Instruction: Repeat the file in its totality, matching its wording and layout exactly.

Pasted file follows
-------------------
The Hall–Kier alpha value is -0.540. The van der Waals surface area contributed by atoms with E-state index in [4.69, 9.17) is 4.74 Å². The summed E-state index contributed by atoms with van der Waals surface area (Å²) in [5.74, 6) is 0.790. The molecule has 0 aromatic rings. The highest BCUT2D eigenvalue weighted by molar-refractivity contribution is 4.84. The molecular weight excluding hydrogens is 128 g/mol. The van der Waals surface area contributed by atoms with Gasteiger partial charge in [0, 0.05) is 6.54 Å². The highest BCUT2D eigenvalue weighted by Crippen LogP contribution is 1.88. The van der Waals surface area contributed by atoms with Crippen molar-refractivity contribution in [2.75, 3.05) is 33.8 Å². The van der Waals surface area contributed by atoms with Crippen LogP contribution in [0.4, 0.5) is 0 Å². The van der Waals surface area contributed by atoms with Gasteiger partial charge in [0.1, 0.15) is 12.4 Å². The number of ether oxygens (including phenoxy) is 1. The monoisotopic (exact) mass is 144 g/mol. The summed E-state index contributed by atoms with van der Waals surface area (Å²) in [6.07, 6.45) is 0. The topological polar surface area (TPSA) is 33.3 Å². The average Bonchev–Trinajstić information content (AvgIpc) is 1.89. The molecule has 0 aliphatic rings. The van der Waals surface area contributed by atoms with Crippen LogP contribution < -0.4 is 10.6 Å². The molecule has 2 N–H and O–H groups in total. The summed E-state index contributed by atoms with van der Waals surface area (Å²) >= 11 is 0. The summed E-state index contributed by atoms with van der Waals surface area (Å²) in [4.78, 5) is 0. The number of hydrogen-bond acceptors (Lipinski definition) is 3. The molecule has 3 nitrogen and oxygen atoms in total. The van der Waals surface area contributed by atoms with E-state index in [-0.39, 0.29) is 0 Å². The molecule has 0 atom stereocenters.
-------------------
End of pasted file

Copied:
The Hall–Kier alpha value is -0.540. The van der Waals surface area contributed by atoms with E-state index in [4.69, 9.17) is 4.74 Å². The summed E-state index contributed by atoms with van der Waals surface area (Å²) in [5.74, 6) is 0.790. The molecule has 0 aromatic rings. The highest BCUT2D eigenvalue weighted by molar-refractivity contribution is 4.84. The molecular weight excluding hydrogens is 128 g/mol. The van der Waals surface area contributed by atoms with Gasteiger partial charge in [0, 0.05) is 6.54 Å². The highest BCUT2D eigenvalue weighted by Crippen LogP contribution is 1.88. The van der Waals surface area contributed by atoms with Crippen molar-refractivity contribution in [2.75, 3.05) is 33.8 Å². The van der Waals surface area contributed by atoms with Crippen LogP contribution in [0.4, 0.5) is 0 Å². The van der Waals surface area contributed by atoms with Gasteiger partial charge in [0.1, 0.15) is 12.4 Å². The number of ether oxygens (including phenoxy) is 1. The monoisotopic (exact) mass is 144 g/mol. The summed E-state index contributed by atoms with van der Waals surface area (Å²) in [6.07, 6.45) is 0. The topological polar surface area (TPSA) is 33.3 Å². The average Bonchev–Trinajstić information content (AvgIpc) is 1.89. The molecule has 0 aliphatic rings. The van der Waals surface area contributed by atoms with Crippen LogP contribution < -0.4 is 10.6 Å². The molecule has 2 N–H and O–H groups in total. The summed E-state index contributed by atoms with van der Waals surface area (Å²) >= 11 is 0. The summed E-state index contributed by atoms with van der Waals surface area (Å²) in [4.78, 5) is 0. The number of hydrogen-bond acceptors (Lipinski definition) is 3. The molecule has 3 nitrogen and oxygen atoms in total. The van der Waals surface area contributed by atoms with E-state index in [-0.39, 0.29) is 0 Å². The molecule has 0 atom stereocenters.